the waiting game
For the last few days I have been trying to make some decisions about what is best for Ray. I have seen several social workers and looked at what he needs to come home etc. I have had a new toilet put into our bathroom and discussed with our son whether it would be feasible for him to move back in with his family so he could help with Ray. That would be a major shakeup for all of us, fitting five people into a very small three bedroom house. All in all I have done everything I thought I needed to do. Now I just need to relax and let whatever will happen, happen.
I’ve noticed lately on here the cries for help often include the phrase “what will I do now?” The answer is often simple…wait. We all need to give our brain a chance to heal if we are a survivor, our minds a chance to sort things out if we are a caregiver. Some things you just can’t hurry. It is a bit like having a baby - about half way through we would like the process to be over, finished, the baby out, our lives back to normal. Ha! Ha! As if that is ever going to happen!
So tonight I pledged once more to just look after Ray as best I can, no program, no schedules apart from those we have to make for medical appointments etc. We will just live out our lives one day at a time with him home in the home we share, the house he built. It is a lovely thought, whether it is a practical one or not remains to be seen and whether it can be lived out which is more to the point.
Today I had an interview with the social worker to get the care lined up. She noted all of Ray’s conditions, past and present, his long battle with strokes and diabetes over the past twenty one years. She had a picture of Ray as he was, as he is now and then she interviewed him. Now the findings go to her boss who makes the final decision, she says I will hear from her by the end of next week. Ray is hopefully to go to the Transitional Care Unit and get some more intensive therapy.
Isn’t it strange that so much of this is out of our control? One person decides this, another person decides that - doctors, specialists, social workers, therapists all have input into what happens. We always find ourselves on one waiting list after another. We have dates to stop and start physio, medical procedures scheduled, blood work due etc. Nothing we can do can alter the outcome and yet it is our life that it affects? In this case it is how Ray progresses that affects if I can care for him adequately or not. I wonder how we got on before so many other people were in charge of our lives?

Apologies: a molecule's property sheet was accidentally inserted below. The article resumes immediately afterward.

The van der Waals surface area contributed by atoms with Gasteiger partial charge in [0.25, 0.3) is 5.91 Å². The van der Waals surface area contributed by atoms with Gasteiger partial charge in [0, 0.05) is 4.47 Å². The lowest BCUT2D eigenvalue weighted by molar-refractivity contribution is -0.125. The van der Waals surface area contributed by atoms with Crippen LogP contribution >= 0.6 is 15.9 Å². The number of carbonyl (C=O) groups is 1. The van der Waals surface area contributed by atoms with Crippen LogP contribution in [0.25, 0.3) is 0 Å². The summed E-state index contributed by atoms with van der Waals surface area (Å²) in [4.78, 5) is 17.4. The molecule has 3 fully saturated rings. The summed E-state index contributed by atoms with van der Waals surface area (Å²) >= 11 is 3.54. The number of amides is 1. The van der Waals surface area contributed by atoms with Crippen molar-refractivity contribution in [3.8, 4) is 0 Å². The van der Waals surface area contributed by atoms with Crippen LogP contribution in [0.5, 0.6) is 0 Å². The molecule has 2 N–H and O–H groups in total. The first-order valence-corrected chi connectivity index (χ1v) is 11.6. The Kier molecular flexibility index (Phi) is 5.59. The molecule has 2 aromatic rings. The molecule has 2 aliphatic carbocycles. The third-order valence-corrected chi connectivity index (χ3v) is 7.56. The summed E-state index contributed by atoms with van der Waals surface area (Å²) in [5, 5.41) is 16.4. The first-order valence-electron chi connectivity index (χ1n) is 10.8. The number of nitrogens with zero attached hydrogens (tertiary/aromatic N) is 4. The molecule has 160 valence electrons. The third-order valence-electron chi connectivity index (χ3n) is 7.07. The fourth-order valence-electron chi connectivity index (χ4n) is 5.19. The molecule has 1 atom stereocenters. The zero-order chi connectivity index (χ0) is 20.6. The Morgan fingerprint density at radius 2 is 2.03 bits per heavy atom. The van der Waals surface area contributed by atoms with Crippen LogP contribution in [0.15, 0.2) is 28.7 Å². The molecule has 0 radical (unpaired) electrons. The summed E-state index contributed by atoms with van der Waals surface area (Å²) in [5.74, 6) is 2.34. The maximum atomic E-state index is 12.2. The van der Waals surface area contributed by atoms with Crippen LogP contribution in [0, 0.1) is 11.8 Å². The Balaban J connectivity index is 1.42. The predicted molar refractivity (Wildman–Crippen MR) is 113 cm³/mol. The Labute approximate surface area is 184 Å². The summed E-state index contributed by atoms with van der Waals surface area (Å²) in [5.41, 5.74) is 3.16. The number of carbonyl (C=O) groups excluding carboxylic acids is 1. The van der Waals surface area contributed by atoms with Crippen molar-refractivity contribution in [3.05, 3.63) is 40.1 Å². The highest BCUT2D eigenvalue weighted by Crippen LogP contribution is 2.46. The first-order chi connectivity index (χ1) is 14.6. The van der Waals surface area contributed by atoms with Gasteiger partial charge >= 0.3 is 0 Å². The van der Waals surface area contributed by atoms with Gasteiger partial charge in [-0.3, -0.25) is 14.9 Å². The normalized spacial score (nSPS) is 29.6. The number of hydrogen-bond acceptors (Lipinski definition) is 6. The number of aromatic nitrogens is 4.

For me it is time to move ahead, getting things ready for Ray to come home. The present therapists tell me that I will not know what I need until Ray’s discharge, as we don’t know what he will get back. It is like after the 1999 strokes with other people doing what they can, me doing the waiting. The problem is that life has moved twelve years on since then and now it is ageing as well as diabetes, strokes AND dementia we are dealing with. Ray isn’t the fit young man he was when he had the 1999 strokes, nor am I that younger woman easily dealing with all the problems involved.
Today I went to a funeral, the person was in their mid-70’s and died of cancer, he was whimsical, had a real sense of humor. The church was packed with people from a lot of different walks of life, which is how it should be. He had lived well. At the end of the funeral which was pretty solemn we walked out to Perry Como singing “Catch a Falling Star” I know the words as it was one of Mum’s favourites, she had that album of Perry Como’s and one of Dean Martin’s long playing albums as her cheer up music so we heard it frequently. The song finishes up with the words “save it for a rainy day” which seemed so appropriate with the rain falling down in bucket loads outside. Maybe I will make that Mum’s last song too. She really loved it.
Mum’s room mate died this morning, the lady who had just had her 104th birthday on Monday. That is a long life. She had shingles recently and said she was finished with life and wanted to die. Mum had shingles 20 something years ago and said the same thing then, it is a painful disease. So next week I will have to go to another funeral as she was from our church too. I guess we lose a lot of our oldies in winter.
It is a bit eerie being on my own for so long with Ray away. The wind is whistling around the house and the rain is falling down and it is all muddy and slushy and just the opposite of summer here. I wish you could send me another sunny day as I hate the gray, dull days of winter. I told you all when you were complaining in January that I would say the same thing in July.
Thanks for listening to my sad sack stories the past few weeks. I know there is nothing anyone can do about all of this, as I said – it is a waiting game.